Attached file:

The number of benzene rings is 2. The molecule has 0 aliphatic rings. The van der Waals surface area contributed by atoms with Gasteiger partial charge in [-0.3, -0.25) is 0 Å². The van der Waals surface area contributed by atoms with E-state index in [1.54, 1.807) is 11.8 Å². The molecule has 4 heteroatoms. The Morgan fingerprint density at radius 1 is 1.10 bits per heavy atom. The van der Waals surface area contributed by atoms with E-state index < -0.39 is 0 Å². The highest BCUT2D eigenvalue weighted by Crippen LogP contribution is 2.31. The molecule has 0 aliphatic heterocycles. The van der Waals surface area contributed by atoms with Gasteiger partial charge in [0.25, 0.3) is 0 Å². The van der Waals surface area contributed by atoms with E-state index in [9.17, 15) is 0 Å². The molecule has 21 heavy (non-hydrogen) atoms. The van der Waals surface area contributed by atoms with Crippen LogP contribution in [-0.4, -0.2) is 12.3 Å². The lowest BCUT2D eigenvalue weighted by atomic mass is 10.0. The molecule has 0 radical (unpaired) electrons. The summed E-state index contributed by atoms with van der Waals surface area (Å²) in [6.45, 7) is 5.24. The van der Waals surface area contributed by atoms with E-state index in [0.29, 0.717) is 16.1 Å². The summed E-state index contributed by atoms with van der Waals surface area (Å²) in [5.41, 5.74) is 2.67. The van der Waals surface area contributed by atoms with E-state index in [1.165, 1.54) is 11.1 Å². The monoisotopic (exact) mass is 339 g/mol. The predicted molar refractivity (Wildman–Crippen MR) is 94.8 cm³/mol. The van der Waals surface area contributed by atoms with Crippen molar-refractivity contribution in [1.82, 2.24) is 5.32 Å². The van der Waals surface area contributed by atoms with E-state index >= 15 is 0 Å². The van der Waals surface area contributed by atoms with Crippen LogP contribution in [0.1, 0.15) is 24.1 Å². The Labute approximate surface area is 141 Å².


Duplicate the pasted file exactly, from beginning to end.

The number of benzene rings is 2. The molecule has 0 aliphatic rings. The van der Waals surface area contributed by atoms with Gasteiger partial charge in [-0.3, -0.25) is 0 Å². The van der Waals surface area contributed by atoms with E-state index in [1.54, 1.807) is 11.8 Å². The molecule has 4 heteroatoms. The Morgan fingerprint density at radius 1 is 1.10 bits per heavy atom. The van der Waals surface area contributed by atoms with E-state index < -0.39 is 0 Å². The highest BCUT2D eigenvalue weighted by Crippen LogP contribution is 2.31. The molecule has 0 aliphatic heterocycles. The van der Waals surface area contributed by atoms with Gasteiger partial charge in [0.25, 0.3) is 0 Å². The van der Waals surface area contributed by atoms with E-state index in [9.17, 15) is 0 Å². The molecule has 21 heavy (non-hydrogen) atoms. The van der Waals surface area contributed by atoms with Crippen LogP contribution in [-0.4, -0.2) is 12.3 Å². The lowest BCUT2D eigenvalue weighted by atomic mass is 10.0. The molecule has 0 radical (unpaired) electrons. The summed E-state index contributed by atoms with van der Waals surface area (Å²) in [6.45, 7) is 5.24. The van der Waals surface area contributed by atoms with E-state index in [0.29, 0.717) is 16.1 Å². The summed E-state index contributed by atoms with van der Waals surface area (Å²) in [5.41, 5.74) is 2.67. The van der Waals surface area contributed by atoms with E-state index in [1.165, 1.54) is 11.1 Å². The monoisotopic (exact) mass is 339 g/mol. The predicted molar refractivity (Wildman–Crippen MR) is 94.8 cm³/mol. The van der Waals surface area contributed by atoms with Crippen molar-refractivity contribution in [1.82, 2.24) is 5.32 Å². The van der Waals surface area contributed by atoms with E-state index >= 15 is 0 Å². The van der Waals surface area contributed by atoms with Crippen LogP contribution in [0.1, 0.15) is 24.1 Å². The Labute approximate surface area is 141 Å².